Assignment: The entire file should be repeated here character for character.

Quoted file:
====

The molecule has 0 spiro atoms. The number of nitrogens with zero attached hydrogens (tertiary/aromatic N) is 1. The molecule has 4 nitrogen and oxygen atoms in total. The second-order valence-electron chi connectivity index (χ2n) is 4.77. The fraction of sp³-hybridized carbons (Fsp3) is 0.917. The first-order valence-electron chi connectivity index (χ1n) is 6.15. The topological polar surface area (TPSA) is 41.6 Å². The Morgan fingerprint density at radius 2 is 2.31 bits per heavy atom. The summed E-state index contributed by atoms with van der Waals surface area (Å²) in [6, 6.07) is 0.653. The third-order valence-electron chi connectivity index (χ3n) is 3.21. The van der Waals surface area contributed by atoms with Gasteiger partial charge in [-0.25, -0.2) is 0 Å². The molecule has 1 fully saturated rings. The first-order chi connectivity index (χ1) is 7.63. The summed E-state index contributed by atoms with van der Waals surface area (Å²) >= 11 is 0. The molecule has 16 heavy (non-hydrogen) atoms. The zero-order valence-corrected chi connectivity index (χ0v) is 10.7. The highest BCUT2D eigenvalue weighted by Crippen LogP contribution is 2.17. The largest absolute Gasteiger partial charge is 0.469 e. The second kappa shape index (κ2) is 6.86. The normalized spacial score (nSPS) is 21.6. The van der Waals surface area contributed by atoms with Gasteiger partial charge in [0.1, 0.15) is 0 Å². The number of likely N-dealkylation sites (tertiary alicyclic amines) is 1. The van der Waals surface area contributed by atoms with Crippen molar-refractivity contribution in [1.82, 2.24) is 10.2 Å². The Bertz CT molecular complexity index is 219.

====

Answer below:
The molecule has 0 spiro atoms. The number of nitrogens with zero attached hydrogens (tertiary/aromatic N) is 1. The molecule has 4 nitrogen and oxygen atoms in total. The second-order valence-electron chi connectivity index (χ2n) is 4.77. The fraction of sp³-hybridized carbons (Fsp3) is 0.917. The first-order valence-electron chi connectivity index (χ1n) is 6.15. The topological polar surface area (TPSA) is 41.6 Å². The Morgan fingerprint density at radius 2 is 2.31 bits per heavy atom. The summed E-state index contributed by atoms with van der Waals surface area (Å²) in [6, 6.07) is 0.653. The third-order valence-electron chi connectivity index (χ3n) is 3.21. The van der Waals surface area contributed by atoms with Gasteiger partial charge in [-0.25, -0.2) is 0 Å². The molecule has 1 fully saturated rings. The first-order chi connectivity index (χ1) is 7.63. The summed E-state index contributed by atoms with van der Waals surface area (Å²) >= 11 is 0. The molecule has 16 heavy (non-hydrogen) atoms. The zero-order valence-corrected chi connectivity index (χ0v) is 10.7. The highest BCUT2D eigenvalue weighted by Crippen LogP contribution is 2.17. The largest absolute Gasteiger partial charge is 0.469 e. The second kappa shape index (κ2) is 6.86. The normalized spacial score (nSPS) is 21.6. The van der Waals surface area contributed by atoms with Gasteiger partial charge in [0.1, 0.15) is 0 Å². The number of likely N-dealkylation sites (tertiary alicyclic amines) is 1. The van der Waals surface area contributed by atoms with Crippen molar-refractivity contribution in [1.82, 2.24) is 10.2 Å². The Bertz CT molecular complexity index is 219.